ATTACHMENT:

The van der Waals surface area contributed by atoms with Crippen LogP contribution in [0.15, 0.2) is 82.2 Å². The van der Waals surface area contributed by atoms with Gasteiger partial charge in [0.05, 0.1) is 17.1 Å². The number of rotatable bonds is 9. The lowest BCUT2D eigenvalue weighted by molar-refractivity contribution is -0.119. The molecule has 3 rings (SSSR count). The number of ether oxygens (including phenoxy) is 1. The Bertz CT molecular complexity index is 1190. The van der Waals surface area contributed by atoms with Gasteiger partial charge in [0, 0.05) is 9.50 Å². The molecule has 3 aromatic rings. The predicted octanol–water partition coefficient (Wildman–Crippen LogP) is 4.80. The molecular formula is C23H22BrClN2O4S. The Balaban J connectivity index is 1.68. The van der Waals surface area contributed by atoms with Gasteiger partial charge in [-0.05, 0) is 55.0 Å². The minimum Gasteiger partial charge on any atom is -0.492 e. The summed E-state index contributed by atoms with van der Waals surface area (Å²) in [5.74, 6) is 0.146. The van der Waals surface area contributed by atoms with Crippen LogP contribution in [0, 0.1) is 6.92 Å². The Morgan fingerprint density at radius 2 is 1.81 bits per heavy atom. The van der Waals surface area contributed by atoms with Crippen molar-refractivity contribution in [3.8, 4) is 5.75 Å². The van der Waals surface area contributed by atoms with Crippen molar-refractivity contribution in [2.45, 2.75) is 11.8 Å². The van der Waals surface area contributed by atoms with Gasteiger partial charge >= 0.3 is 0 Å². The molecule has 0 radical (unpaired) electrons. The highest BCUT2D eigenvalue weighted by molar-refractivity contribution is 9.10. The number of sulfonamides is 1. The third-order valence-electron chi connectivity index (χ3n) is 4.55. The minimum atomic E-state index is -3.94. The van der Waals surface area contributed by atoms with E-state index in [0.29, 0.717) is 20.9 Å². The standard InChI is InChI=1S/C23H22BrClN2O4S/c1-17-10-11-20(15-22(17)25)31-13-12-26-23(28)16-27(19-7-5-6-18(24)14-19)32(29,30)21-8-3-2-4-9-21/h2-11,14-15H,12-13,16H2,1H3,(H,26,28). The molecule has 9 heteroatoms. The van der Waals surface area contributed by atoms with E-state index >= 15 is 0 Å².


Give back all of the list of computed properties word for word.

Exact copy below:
The van der Waals surface area contributed by atoms with Crippen LogP contribution in [0.15, 0.2) is 82.2 Å². The van der Waals surface area contributed by atoms with Gasteiger partial charge in [0.05, 0.1) is 17.1 Å². The number of rotatable bonds is 9. The lowest BCUT2D eigenvalue weighted by molar-refractivity contribution is -0.119. The molecule has 3 rings (SSSR count). The number of ether oxygens (including phenoxy) is 1. The Bertz CT molecular complexity index is 1190. The van der Waals surface area contributed by atoms with Gasteiger partial charge in [0, 0.05) is 9.50 Å². The molecule has 3 aromatic rings. The predicted octanol–water partition coefficient (Wildman–Crippen LogP) is 4.80. The molecular formula is C23H22BrClN2O4S. The Balaban J connectivity index is 1.68. The van der Waals surface area contributed by atoms with Gasteiger partial charge in [-0.05, 0) is 55.0 Å². The minimum Gasteiger partial charge on any atom is -0.492 e. The summed E-state index contributed by atoms with van der Waals surface area (Å²) in [5.74, 6) is 0.146. The van der Waals surface area contributed by atoms with Crippen LogP contribution in [0, 0.1) is 6.92 Å². The Morgan fingerprint density at radius 2 is 1.81 bits per heavy atom. The van der Waals surface area contributed by atoms with Crippen molar-refractivity contribution in [3.8, 4) is 5.75 Å². The van der Waals surface area contributed by atoms with Crippen molar-refractivity contribution in [2.45, 2.75) is 11.8 Å². The van der Waals surface area contributed by atoms with Gasteiger partial charge >= 0.3 is 0 Å². The molecule has 0 radical (unpaired) electrons. The highest BCUT2D eigenvalue weighted by molar-refractivity contribution is 9.10. The number of sulfonamides is 1. The third-order valence-electron chi connectivity index (χ3n) is 4.55. The minimum atomic E-state index is -3.94. The van der Waals surface area contributed by atoms with E-state index in [0.29, 0.717) is 20.9 Å². The standard InChI is InChI=1S/C23H22BrClN2O4S/c1-17-10-11-20(15-22(17)25)31-13-12-26-23(28)16-27(19-7-5-6-18(24)14-19)32(29,30)21-8-3-2-4-9-21/h2-11,14-15H,12-13,16H2,1H3,(H,26,28). The molecule has 9 heteroatoms. The van der Waals surface area contributed by atoms with E-state index >= 15 is 0 Å².